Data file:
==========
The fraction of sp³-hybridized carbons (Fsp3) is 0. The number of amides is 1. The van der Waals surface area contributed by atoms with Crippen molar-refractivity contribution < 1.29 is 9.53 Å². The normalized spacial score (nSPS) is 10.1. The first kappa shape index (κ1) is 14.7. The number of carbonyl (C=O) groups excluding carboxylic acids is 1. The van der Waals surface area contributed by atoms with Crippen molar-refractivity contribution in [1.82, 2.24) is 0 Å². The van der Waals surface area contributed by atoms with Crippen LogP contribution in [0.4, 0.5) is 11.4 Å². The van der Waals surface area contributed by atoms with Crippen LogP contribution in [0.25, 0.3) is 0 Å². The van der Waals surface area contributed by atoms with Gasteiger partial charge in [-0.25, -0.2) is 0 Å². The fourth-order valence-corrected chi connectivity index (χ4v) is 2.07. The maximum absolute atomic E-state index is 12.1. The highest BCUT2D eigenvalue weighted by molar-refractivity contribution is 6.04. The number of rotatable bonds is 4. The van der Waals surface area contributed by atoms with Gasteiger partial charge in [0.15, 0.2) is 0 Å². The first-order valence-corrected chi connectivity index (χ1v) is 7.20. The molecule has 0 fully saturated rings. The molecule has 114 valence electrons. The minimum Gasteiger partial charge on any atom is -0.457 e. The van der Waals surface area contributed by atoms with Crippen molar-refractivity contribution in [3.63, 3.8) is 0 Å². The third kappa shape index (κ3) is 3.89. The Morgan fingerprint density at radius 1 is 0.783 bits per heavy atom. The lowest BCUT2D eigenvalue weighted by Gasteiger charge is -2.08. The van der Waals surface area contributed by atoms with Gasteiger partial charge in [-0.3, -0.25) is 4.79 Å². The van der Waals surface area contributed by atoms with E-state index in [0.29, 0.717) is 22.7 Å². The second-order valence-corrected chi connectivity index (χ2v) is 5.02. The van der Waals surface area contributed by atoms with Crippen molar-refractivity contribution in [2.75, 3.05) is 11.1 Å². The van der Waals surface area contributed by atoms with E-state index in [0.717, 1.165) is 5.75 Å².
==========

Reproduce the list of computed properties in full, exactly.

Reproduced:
The fraction of sp³-hybridized carbons (Fsp3) is 0. The number of amides is 1. The van der Waals surface area contributed by atoms with Crippen molar-refractivity contribution < 1.29 is 9.53 Å². The normalized spacial score (nSPS) is 10.1. The first kappa shape index (κ1) is 14.7. The number of carbonyl (C=O) groups excluding carboxylic acids is 1. The van der Waals surface area contributed by atoms with Crippen molar-refractivity contribution in [1.82, 2.24) is 0 Å². The van der Waals surface area contributed by atoms with Crippen LogP contribution in [0.4, 0.5) is 11.4 Å². The van der Waals surface area contributed by atoms with Crippen LogP contribution in [0.25, 0.3) is 0 Å². The van der Waals surface area contributed by atoms with Gasteiger partial charge in [-0.25, -0.2) is 0 Å². The fourth-order valence-corrected chi connectivity index (χ4v) is 2.07. The maximum absolute atomic E-state index is 12.1. The highest BCUT2D eigenvalue weighted by molar-refractivity contribution is 6.04. The number of rotatable bonds is 4. The van der Waals surface area contributed by atoms with Gasteiger partial charge in [0.15, 0.2) is 0 Å². The first-order valence-corrected chi connectivity index (χ1v) is 7.20. The molecule has 0 fully saturated rings. The molecule has 114 valence electrons. The minimum Gasteiger partial charge on any atom is -0.457 e. The van der Waals surface area contributed by atoms with Crippen molar-refractivity contribution in [3.63, 3.8) is 0 Å². The third kappa shape index (κ3) is 3.89. The Morgan fingerprint density at radius 1 is 0.783 bits per heavy atom. The lowest BCUT2D eigenvalue weighted by Gasteiger charge is -2.08. The van der Waals surface area contributed by atoms with Gasteiger partial charge in [-0.3, -0.25) is 4.79 Å². The van der Waals surface area contributed by atoms with E-state index in [0.29, 0.717) is 22.7 Å². The second-order valence-corrected chi connectivity index (χ2v) is 5.02. The van der Waals surface area contributed by atoms with Crippen molar-refractivity contribution in [2.75, 3.05) is 11.1 Å². The van der Waals surface area contributed by atoms with E-state index in [0.717, 1.165) is 5.75 Å².